Recycling guidelines are too complicated.

Even if we take out the subconscious biases about recycling and ignore all of the pro-recycling messaging and we decide that we just want to recycle because it makes logical sense to do so…

Recycling guidelines vary widely from city-to-city, and as new materials are introduced into our products, it gets harder and harder to know what’s actually recyclable and how to recycle right.

The plastics manufacturers are telling us to recycle something, but our city is telling us to throw it away, while the next city over is telling us to go ahead and put it in the recycling bin, and the specialty recyclers are telling us to pay them to recycle it for us.

It’s too much.

We need to invest in our own recycling infrastructure, create standard guidelines for recycling across the country - or heck, at least standards across each state - and hold companies accountable and responsible for eliminating misleading information about an item’s recyclability.

Until we see these wide-scale changes, we need to continue to vote, and we need to do our best to avoid wishcycling in our homes and office spaces.

How can I stop wishcycling?

Let me just say, if you’ve been wishcycling, leave all guilt at the door. Like I said before, we’ve all done it.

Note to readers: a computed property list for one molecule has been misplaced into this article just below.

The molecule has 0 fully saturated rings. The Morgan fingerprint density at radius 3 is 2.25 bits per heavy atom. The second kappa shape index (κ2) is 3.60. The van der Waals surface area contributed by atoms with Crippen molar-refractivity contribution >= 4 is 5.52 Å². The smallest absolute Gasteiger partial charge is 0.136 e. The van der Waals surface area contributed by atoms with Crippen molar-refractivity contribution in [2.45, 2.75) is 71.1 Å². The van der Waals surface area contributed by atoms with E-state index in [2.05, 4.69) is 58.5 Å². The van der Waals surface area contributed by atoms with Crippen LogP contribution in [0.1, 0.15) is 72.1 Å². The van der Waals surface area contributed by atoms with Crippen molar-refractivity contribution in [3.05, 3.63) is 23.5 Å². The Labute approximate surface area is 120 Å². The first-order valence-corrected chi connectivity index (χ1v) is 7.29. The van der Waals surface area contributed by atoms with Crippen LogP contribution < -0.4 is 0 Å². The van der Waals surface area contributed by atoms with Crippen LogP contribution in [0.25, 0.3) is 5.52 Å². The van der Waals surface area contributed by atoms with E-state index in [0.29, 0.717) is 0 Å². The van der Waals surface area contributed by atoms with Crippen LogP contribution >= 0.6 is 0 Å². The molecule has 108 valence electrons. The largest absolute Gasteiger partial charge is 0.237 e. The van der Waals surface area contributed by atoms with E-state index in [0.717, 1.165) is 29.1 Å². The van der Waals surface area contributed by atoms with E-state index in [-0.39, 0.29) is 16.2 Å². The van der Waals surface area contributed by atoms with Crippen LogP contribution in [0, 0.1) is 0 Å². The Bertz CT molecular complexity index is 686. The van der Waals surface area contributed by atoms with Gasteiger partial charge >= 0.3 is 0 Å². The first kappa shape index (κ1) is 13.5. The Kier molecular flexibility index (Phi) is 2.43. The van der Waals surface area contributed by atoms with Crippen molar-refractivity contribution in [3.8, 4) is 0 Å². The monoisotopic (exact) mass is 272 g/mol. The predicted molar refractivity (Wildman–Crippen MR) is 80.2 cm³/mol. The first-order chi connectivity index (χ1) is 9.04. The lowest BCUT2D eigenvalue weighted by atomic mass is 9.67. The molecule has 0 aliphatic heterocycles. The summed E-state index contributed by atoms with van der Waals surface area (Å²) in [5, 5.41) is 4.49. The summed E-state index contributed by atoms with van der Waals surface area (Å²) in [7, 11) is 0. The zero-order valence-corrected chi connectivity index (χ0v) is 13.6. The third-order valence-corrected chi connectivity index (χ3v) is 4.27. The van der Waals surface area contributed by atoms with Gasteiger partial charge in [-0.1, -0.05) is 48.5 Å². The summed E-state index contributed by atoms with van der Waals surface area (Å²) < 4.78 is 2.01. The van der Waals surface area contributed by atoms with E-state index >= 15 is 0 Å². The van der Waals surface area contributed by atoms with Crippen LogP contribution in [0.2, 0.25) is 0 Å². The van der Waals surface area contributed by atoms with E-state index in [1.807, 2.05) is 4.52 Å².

The number of plastic bags I put in my recycling bins in college would give me a heart attack these days - and I was an environmental science major! This sh!t is complicated.

It’s all about doing what you can, when you can, where you can. And now that you know what wishcycling is and want to do better, you can.

So here are a few ways to stop the cycle of wishcycling in your home:

  • Learn what’s recyclable exactly where you live. Google “recycling guidelines [your city].” I guarantee your city has a whole web page dedicated to what’s accepted for recycling. Because, again, they don’t want to waste time and money either! If something is unclear, send them an email or give them a call. While you’re getting the hang of things, add a list of what’s accepted and what’s not by your recycling bin so you can quickly reference it when you’re tossing something out.